At HealthLinc, a network of health clinics in northwestern Indiana that historically served large numbers of uninsured patients, doctors and nurses were routinely forced to skip recommended tests or treatments because patients couldn't afford them, said Beth Wrobel, the clinic's chief executive.
"I'd have to get on the phone and beg the local hospital for an MRI or something like that," Wrobel said. "We want to be able to send our patients on their way to wellness, but our options were very limited."
The expansion of Medicaid coverage in Indiana through Obamacare has begun to change that, she said, as patients now can go see specialists they need, or get MRIs and other tests the clinic can't provide.
The healthcare law has extended coverage to more than 20 million previously uninsured Americans and is driving the nation's uninsured rate to the lowest levels recorded, data show.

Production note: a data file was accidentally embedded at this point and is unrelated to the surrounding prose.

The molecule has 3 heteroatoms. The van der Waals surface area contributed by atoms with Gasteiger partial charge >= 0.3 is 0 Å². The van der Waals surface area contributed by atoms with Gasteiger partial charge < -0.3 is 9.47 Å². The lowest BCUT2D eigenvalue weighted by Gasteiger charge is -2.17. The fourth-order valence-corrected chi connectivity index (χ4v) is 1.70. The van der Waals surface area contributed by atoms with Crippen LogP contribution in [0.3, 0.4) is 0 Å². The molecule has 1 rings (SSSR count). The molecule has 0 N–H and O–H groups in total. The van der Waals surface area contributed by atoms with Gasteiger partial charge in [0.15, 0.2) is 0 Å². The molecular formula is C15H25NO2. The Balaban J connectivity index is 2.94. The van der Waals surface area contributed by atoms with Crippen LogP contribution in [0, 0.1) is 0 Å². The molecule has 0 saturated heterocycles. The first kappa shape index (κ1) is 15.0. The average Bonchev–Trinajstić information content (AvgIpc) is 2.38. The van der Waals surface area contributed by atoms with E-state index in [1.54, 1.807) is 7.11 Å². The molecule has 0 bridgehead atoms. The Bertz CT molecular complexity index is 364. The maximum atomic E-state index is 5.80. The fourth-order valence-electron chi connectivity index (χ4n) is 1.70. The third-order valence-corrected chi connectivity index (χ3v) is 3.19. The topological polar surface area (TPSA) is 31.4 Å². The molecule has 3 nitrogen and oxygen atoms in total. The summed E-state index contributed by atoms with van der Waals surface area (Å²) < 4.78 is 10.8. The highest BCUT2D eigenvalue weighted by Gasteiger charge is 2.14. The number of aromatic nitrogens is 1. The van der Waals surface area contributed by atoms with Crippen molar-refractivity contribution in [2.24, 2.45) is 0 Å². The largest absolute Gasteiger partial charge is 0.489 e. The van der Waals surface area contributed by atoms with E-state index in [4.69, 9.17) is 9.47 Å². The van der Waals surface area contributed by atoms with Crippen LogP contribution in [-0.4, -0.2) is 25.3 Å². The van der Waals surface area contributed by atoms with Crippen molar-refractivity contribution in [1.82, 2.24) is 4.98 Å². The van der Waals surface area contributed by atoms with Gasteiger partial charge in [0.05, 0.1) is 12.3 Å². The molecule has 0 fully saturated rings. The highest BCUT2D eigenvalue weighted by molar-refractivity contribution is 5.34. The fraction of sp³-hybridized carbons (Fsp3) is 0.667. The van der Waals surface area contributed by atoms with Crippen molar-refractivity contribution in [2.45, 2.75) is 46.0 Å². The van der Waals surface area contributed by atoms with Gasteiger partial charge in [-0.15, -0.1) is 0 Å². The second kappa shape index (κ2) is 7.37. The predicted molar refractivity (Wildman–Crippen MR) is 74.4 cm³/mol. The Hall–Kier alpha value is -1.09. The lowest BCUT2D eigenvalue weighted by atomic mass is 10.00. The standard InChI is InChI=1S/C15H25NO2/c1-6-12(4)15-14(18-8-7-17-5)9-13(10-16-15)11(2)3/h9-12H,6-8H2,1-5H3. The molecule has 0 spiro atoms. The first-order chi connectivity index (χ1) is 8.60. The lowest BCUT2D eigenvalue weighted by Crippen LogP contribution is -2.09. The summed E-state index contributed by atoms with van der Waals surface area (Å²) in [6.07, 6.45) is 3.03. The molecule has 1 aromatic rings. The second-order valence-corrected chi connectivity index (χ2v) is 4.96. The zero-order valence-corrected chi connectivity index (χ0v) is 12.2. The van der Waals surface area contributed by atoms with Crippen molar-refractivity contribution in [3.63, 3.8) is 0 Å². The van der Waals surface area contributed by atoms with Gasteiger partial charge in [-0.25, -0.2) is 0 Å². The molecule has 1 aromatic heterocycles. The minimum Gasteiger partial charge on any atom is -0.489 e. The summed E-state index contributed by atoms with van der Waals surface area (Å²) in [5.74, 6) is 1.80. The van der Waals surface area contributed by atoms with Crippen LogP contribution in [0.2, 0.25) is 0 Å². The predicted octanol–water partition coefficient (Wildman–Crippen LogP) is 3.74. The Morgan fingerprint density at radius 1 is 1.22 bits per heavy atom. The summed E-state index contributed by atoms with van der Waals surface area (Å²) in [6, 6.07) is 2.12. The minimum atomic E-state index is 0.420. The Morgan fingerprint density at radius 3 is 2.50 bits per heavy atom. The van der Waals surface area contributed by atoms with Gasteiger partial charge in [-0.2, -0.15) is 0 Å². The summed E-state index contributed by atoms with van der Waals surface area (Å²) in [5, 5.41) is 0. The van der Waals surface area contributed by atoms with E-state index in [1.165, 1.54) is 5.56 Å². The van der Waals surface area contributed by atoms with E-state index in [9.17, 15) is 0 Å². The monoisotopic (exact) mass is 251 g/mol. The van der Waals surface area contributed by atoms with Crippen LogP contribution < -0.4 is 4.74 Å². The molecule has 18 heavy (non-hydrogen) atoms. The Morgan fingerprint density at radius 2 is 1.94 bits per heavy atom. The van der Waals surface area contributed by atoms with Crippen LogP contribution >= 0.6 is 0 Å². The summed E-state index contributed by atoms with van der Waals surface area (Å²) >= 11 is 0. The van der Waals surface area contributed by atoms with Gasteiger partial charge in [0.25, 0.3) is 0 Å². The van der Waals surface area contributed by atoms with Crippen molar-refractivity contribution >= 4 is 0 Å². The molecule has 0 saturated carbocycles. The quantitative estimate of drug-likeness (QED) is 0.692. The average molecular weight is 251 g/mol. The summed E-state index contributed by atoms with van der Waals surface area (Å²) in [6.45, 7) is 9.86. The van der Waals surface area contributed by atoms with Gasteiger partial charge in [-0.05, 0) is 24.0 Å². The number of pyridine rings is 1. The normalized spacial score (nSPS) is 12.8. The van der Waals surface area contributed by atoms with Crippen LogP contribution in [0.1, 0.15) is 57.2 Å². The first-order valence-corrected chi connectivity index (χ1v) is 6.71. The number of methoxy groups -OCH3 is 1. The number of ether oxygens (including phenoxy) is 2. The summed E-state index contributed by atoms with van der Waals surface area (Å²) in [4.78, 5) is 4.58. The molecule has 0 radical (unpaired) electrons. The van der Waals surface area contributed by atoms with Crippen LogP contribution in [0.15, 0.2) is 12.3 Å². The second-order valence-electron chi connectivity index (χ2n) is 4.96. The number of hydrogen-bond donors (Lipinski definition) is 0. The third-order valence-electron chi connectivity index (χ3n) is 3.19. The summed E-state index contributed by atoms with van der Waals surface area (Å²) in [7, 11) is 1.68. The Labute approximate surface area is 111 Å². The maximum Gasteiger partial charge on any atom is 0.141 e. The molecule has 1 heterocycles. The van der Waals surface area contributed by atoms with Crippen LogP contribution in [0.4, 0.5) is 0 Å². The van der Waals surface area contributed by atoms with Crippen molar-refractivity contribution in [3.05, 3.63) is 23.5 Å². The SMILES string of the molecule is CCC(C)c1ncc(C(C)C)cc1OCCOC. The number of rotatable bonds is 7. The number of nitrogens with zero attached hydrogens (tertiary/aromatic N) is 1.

A growing body of research shows that is dramatically improving patients' access to care.
The share of adults who skipped medical care because of costs dropped by nearly one-fifth between 2013 and 2015, according to a recent report from the Commonwealth Fund. The gains were even more dramatic in the states that have most expanded coverage through the federal healthcare law.
The improved access is leading to better results, other studies indicate, including helping poor patients better control diseases such as asthma and high blood pressure.
And still other research suggests that the coverage expansions made possible by Obamacare ultimately may save lives.
That is what researchers found occurred in Massachusetts after that state enacted its trailblazing coverage expansion in 2006, a model that was replicated in the federal law that President Obama signed in 2010.
At the cancer call center in Texas, Jones worries all that progress may now be reversed.
"I'm afraid we'll be back to hearing people ask us, 'You mean they are going to let me die?' " she said. "And we won't have many answers."